Alex Salmond during his live TV debate with Alistair Darling on Scottish independence. Photograph: Getty Images.
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Scottish No campaign lead falls to six points in first post-debate poll

The race narrows again after Alex Salmond's victory over Alistair Darling. 

There were many, including myself, who questioned whether Alex Salmond's victory over Alistair Darling in Monday's Scottish independence debate would have any effect on voting intention in the referendum. But the first poll carried out since the contest suggests it may well have done. A Survation survey for the Daily Mail puts the No side down four points to 53 per cent and the Yes side up four points to 47 per cent. 

This is, of course, just one poll (more will be required to determine whether the race has narrowed) and, in common with all others since the campaign began, it puts the Yes side behind. But with three weeks to go, the gap is still narrow enough to give Unionists sleepless nights. The nationalists have long counted on a strong finish, as in the 2011 Scottish parliamentary election (when the SNP overturned a double-digit Labour lead to win a majority), and Alex Salmond appears to be delivering. 

Along with Douglas Carswell's defection to Ukip today, the uncertainty over the future of the Union, that 307-year-old institution, is a reminder of just how unstable British politics is at the moment. 

George Eaton is political editor of the New Statesman.

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The buck doesn't stop with Grant Shapps - and probably shouldn't stop with Lord Feldman, either

The question of "who knew what, and when?" shouldn't stop with the Conservative peer.

If Grant Shapps’ enforced resignation as a minister was intended to draw a line under the Mark Clarke affair, it has had the reverse effect. Attention is now shifting to Lord Feldman, who was joint chair during Shapps’  tenure at the top of CCHQ.  It is not just the allegations of sexual harrassment, bullying, and extortion against Mark Clarke, but the question of who knew what, and when.

Although Shapps’ resignation letter says that “the buck” stops with him, his allies are privately furious at his de facto sacking, and they are pointing the finger at Feldman. They point out that not only was Feldman the senior partner on paper, but when the rewards for the unexpected election victory were handed out, it was Feldman who was held up as the key man, while Shapps was given what they see as a relatively lowly position in the Department for International Development.  Yet Feldman is still in post while Shapps was effectively forced out by David Cameron. Once again, says one, “the PM’s mates are protected, the rest of us shafted”.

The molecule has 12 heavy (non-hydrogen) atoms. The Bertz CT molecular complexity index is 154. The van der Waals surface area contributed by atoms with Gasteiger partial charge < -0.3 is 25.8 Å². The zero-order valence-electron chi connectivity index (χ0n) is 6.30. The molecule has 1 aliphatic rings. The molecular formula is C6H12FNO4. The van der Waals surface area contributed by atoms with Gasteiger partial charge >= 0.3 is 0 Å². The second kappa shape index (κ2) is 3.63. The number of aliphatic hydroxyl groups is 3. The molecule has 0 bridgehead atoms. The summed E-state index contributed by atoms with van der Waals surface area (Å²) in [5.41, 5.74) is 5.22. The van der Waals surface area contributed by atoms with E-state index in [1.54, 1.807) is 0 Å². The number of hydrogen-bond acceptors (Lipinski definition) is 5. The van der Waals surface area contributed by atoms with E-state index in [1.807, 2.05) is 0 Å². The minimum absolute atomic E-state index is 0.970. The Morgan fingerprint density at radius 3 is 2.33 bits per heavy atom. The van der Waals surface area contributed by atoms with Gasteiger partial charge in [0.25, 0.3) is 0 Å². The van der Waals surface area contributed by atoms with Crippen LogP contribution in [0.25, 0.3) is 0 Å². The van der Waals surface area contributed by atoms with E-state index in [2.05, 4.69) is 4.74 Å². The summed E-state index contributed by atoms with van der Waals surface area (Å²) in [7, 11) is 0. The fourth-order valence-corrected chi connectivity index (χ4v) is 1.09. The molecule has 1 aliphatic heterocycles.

As Simon Walters reports in this morning’s Mail on Sunday, the focus is turning onto Feldman, while Paul Goodman, the editor of the influential grassroots website ConservativeHome has piled further pressure on the peer by calling for him to go.

But even Feldman’s resignation is unlikely to be the end of the matter. Although the scope of the allegations against Clarke were unknown to many, questions about his behaviour were widespread, and fears about the conduct of elections in the party’s youth wing are also longstanding. Shortly after the 2010 election, Conservative student activists told me they’d cheered when Sadiq Khan defeated Clarke in Tooting, while a group of Conservative staffers were said to be part of the “Six per cent club” – they wanted a swing big enough for a Tory majority, but too small for Clarke to win his seat. The viciousness of Conservative Future’s internal elections is sufficiently well-known, meanwhile, to be a repeated refrain among defenders of the notoriously opaque democratic process in Labour Students, with supporters of a one member one vote system asked if they would risk elections as vicious as those in their Tory equivalent.

Just as it seems unlikely that Feldman remained ignorant of allegations against Clarke if Shapps knew, it feels untenable to argue that Clarke’s defeat could be cheered by both student Conservatives and Tory staffers and the unpleasantness of the party’s internal election sufficiently well-known by its opponents, without coming across the desk of Conservative politicians above even the chair of CCHQ’s paygrade.

Stephen Bush is editor of the Staggers, the New Statesman’s political blog.